Scrooge was a commercial success in the UK, Sim and Dickens both greatly loved, but a box office disappointment in America. Contemporary critical notices were also mixed at best, Variety, for example, dismissing the film as ‘a grim thing that will give tender-aged kiddies viewing it the screaming-meemies,’ while ‘adults will find it long, dull and greatly overdone.’ It was, however, a grower, finding its place in seasonal television re-runs for decades to come, Sim’s portrayal of Scrooge for many viewers – including yours truly – being judged as definitive. Richard L. Coe of The Washington Post summed it up: ‘This may not be A Christmas Carol of recent tradition, but I’ve an idea it’s the way Dickens would have wanted it. It’s the way he wrote it.’ Patrick Macnee agreed, often citing the film as his favourite version of the story, because ‘it really seems to capture the true essence of the Dickens novel.’ Because of the Victorian setting, the age of the film seems to convey authenticity. Like David Lean, Hurst understood the connection between Dickens’ London and the postwar city, still pock-marked with bomb craters, its population skint, and half-starved with rationing. Sim’s haunted Ebenezer Scrooge therefore endures, the world of Dickens made for the larger-than-life character actor and comic genius. After fifty years of A Christmas Carol on film, this is the first true benchmark.
Such was the power of the 1951 version that filmmakers did not touch A Christmas Carol for a generation. The trigger for a new version was the success of Carol Reed’s 1968 film version of Lionel Bart’s stage musical Oliver! This led to Scrooge (1970), an original film musical directed by distinguished British producer, director, cinematographer, and screenwriter, Ronald Neame, the producer of David Lean’s Great Expectations and Oliver Twist. The film starred Albert Finney as Scrooge, Alec Guinness as Jacob Marley, Edith Evans as the Ghost of Christmas Past, and Kenneth More as the Ghost of Christmas Present; Paddy Stone was the Ghost of Christmas Yet to Come, and David Collings was Bob Cratchit. (Stone was a stage musical veteran while Collings was a familiar face from television, appearing in shows such as Dangerman, Doctor Who, Blake’s 7, and Sapphire & Steel.) Songs and book were written by Leslie Bricusse, a British composer, songwriter, and playwright best known for Doctor Dolittle, Goodbye, Mr. Chips, and Gene Wilder’s Willy Wonka & the Chocolate Factory. (He also wrote the theme songs for Goldfinger and You Only Live Twice.) Scrooge is built around eleven musical arrangements, with songs such as ‘Father Christmas’, ‘See the Phantoms’, ‘I Like Life’, ‘I’ll Begin Again’, and my personal favourite, ‘I Hate People’.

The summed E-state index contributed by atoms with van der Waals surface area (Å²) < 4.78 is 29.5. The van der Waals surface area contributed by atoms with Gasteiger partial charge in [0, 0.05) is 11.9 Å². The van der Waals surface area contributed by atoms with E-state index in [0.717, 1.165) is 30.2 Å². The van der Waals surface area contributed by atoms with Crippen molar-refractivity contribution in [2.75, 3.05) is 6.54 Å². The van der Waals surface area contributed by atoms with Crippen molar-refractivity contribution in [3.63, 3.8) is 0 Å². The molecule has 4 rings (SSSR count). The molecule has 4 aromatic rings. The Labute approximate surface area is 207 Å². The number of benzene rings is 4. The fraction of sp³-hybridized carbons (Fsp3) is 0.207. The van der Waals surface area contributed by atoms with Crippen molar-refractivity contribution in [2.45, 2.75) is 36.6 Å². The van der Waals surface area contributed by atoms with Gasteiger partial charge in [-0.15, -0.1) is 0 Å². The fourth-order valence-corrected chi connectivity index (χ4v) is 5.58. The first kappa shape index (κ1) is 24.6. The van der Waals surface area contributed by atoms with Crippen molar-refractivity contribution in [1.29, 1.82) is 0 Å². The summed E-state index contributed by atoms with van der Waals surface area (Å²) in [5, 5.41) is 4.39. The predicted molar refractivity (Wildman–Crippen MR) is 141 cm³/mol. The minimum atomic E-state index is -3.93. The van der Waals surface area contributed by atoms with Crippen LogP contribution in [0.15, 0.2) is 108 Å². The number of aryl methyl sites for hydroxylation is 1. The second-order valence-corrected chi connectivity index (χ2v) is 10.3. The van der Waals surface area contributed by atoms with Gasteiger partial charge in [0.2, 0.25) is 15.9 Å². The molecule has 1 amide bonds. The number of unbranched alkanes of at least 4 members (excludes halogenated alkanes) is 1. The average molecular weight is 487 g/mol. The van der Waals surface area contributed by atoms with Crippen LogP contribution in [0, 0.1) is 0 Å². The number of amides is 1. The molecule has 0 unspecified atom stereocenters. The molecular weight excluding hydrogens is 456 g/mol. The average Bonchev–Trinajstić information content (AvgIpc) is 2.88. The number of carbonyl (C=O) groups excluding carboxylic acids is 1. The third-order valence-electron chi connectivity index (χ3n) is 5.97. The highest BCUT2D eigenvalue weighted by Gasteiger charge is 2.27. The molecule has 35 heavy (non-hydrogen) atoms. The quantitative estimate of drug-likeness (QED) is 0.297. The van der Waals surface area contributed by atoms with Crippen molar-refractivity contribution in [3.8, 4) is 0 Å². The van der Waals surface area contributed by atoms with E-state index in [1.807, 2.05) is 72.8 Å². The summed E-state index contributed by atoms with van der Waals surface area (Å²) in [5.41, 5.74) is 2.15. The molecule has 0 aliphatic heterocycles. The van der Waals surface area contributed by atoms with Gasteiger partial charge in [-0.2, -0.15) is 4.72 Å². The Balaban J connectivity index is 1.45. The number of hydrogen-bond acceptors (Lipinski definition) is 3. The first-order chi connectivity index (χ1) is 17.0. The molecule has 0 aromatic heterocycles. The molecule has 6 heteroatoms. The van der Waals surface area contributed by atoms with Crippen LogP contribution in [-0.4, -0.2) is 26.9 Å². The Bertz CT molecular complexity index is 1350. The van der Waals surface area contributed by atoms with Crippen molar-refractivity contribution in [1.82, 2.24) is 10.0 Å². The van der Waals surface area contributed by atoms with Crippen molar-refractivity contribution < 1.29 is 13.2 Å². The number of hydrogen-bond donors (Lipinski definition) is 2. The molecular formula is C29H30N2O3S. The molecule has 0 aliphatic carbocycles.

The film was shot at Shepperton Studios using many of the sets from Oliver! and looks beautiful as a costume drama. The credits sequence is also impressive, featuring a series of illustrations by Ronald Searle mirroring Victorian illustrators like John Leech and George Cruikshank. Though the story keeps to Dickens’ main plot points, it does take a few liberties. The action is moved to 1860, ‘Fred’ becomes ‘Harry’, Scrooge’s lost love is now Fezziwig’s daughter, ‘Isobel’, The Ghost of Christmas Yet to Come drops Scrooge into Hell to be the devil’s clerk, and in his rebirth scene he dresses as Father Christmas and distributes presents all over London. Finney is a good Scrooge and Guinness steals the film as Marley. If you like musicals, this is well worth checking out. The songs aren’t as memorable as those of Oliver! and you’ll probably forget them as soon as the film’s over but they’re catchy enough. Scrooge later did an Oliver! in reverse and was converted to a stage musical in 1992 starring Bricusse’s longtime creative partner Anthony Newley. It was revived in 2003, 2004, and 2013 with Tommy Steele as Scrooge, and last year an animated version was released by Netflix directed by Stephen Donnelly with Welsh actor and singer Luke Evans voicing Scrooge.
Nothing happens in the cinema after this until Bill Murray’s Scrooged in 1988, but before I get to that I’m going to cheat and mention a TV film which has entered the public consciousness as one of the classics. A Christmas Carol was a US/UK coproduction, made-for-television feature length movie broadcast on CBS in America and released theatrically over here in mid-December 1984. It was directed by the darling of the British New Wave, Clive Donner (The Caretaker, Nothing but the Best, What’s New Pussycat?, Here We Go Round the Mulberry Bush), who had been an editor on Hurst’s 1951 Scrooge. The script was by the American TV writer Roger O. Hirson. The cast is amazing: George C. Scott as Scrooge; Frank Finlay (Marley’s Ghost); Angela Pleasence (Spirit of Christmas Past); Edward Woodward (Spirit of Christmas Present); David Warner (Bob Cratchit); Susannah York (Mrs. Cratchit); Joanne Whalley (Fan); Liz Smith (Mrs. Dilber); and Michael Gough (Mr Poole, one of the charity workers). Nigel Davenport also appears as Scrooge’s father. The film was shot in the historic medieval county town of Shrewsbury, and the Victorian ‘look’ is impeccable, comparable to the kind of costume drama the BBC were making at this point.